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Does eating meat pose a risk to health?

Does eating meat pose a risk to health?

Meat is rarely out of the news headlines. Research has shown consumption of meat is linked to a range of disease. Public health bodies around the world urge people to limit their intake of red and processed meat. With a growing emphasis on eating a plant-based diet does meat still have a place at our dining tables?

What are the nutritional benefits of eating meat?

Eating some meat has known health benefits. It is a good source of protein, B vitamins and minerals including selenium, zinc and iron. Meat is one of the main sources of B12 in the diet. The iron contained in meat is absorbed better than iron in plant-based foods such as spinach. This is important because almost half of girls under the age of 16 have low iron levels and a third of adult women do too.

What are the different types of meat?

Meat is classified into three groups according to how it affects health:

  1. Red meat includes beef, veal, pork, lamb.
  2. Processed meat which has been salted, cured, smoked, or fermented e.g., hot dogs, ham, sausages, salami, corned beef, canned meat and biltong or beef jerky.
  3. White meat such as chicken or turkey.

What are the risks to health of eating meat?

According to the World Cancer Research Fund eating red and processed meat increases the risk of developing colorectal (bowel) cancer. Colorectal cancer is the fourth most common cancer in the UK[1].

What is it in red and processed meat that causes cancer?

Scientists have found the high levels of ‘haem iron’ can cause cancer. Haem iron is part of the red pigment in blood. Also, cooking red meat at high temperatures[2] has been shown to produce chemicals that are cancer forming.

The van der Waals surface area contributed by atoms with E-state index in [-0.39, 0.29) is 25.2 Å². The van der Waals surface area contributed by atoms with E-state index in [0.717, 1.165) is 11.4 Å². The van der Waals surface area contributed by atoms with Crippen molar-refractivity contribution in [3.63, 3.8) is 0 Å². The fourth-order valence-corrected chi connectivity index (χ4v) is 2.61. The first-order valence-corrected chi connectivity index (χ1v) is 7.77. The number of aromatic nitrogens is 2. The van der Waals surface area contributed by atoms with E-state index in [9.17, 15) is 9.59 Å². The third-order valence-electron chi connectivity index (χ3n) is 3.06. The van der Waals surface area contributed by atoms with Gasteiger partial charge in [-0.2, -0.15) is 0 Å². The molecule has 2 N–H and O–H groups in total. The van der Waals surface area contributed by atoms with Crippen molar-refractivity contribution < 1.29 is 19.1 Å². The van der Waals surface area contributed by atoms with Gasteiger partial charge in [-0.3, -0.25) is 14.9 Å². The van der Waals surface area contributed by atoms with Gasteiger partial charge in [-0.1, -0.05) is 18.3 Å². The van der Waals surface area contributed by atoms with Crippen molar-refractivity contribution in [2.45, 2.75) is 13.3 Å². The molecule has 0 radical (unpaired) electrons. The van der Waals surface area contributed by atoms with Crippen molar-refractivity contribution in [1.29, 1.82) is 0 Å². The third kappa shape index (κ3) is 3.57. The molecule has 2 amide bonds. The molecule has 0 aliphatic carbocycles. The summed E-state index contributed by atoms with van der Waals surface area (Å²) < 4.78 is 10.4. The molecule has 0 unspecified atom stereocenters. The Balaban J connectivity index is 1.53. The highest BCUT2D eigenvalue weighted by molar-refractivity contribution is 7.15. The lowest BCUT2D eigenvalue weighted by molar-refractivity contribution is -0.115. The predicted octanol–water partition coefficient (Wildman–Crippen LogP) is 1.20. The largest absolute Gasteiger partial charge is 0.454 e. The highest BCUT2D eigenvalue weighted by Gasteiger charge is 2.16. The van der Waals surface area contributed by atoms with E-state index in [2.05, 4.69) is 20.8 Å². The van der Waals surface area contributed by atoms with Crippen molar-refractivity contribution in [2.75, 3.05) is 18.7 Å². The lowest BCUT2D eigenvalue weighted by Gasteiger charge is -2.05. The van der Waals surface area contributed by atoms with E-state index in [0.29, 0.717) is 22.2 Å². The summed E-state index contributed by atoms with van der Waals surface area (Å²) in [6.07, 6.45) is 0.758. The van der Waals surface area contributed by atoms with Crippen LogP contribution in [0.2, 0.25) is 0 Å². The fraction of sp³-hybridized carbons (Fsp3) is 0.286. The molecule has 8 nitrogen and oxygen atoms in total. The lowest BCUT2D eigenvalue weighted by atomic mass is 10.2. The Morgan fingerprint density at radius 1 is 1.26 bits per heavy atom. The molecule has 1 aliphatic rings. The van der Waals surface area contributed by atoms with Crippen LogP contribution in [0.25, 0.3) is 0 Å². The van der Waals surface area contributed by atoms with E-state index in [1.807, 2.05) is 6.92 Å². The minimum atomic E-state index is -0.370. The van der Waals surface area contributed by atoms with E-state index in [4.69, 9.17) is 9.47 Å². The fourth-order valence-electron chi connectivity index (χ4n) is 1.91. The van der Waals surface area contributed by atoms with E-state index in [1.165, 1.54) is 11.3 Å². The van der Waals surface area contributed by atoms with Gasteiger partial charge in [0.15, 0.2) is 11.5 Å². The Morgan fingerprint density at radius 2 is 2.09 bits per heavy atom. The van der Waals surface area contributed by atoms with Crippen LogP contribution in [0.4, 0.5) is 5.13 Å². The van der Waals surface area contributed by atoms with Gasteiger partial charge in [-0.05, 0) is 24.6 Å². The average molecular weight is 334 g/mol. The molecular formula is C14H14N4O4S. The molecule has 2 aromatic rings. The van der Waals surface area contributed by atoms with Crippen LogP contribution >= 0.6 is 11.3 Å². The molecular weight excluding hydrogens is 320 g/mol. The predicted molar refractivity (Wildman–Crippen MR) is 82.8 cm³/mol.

Are there any other risks associated with eating meat?

A recent study from Oxford University[3] found that eating any combination of meat i.e., red meat, processed meat and white meat, at least three times a week is linked to a higher risk of getting nine different illnesses such as heart disease, diabetes, diverticular disease and gall bladder disease.

Meat and saturated fat and salt

Some meats are high in fat, especially saturated fat. Eating a lot of saturated fat can raise cholesterol levels in the blood. High blood cholesterol levels raise your risk of coronary heart disease. Processed meat also contains a lot of salt.

What are the safest methods of cooking meat?

It is better to cook meat at lower temperatures for example as part as a stew or casserole. Cooking meat at high temperatures or in direct contact with a flame or hot surface (barbecuing and pan-frying) produces more cancer promoting chemicals so do not eat meat cooked in this way too frequently.

How much meat is it safe to eat?

Lean red meat can form part of a healthy diet. But eating a lot of red and processed meat increases your risk of colorectal cancer[4].

If you currently eat more than 90g (cooked weight) of red or processed meat a day, the Department of Health and Social Care advises that you cut down to 70g.

90g is equivalent to around 3 thinly cut slices of beef, lamb or pork, where each slice is about the size of half a piece of sliced bread. A cooked breakfast containing 2 typical British sausages and 2 rashers of bacon is equivalent to 130g.

The World Cancer Research fund agrees with this advice and says it is best to limit your intake to three portions a week or between 350 - 500g of cooked red meat per week and to consume very little, if any, processed meat.

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[1] Bowel cancer, also known as colorectal cancer, is the fourth most common cancer in the UK. In 2017, 43,438 cases of bowel cancer were diagnosed. Cancer statistics based on combined data from EnglandScotlandNorthern Ireland and Wales. World Cancer Research Fund, 2020.

[2] Cooking meat at high temperatures includes searing, grilling, pan frying and barbecuing

[3] Papier, K., Fensom, G.K., Knuppel, A. et al. Meat consumption and risk of 25 common conditions: outcome-wide analyses in 475,000 men and women in the UK Biobank study. BMC Med 19, 53 (2021). https://doi.org/10.1186/s12916-021-01922-9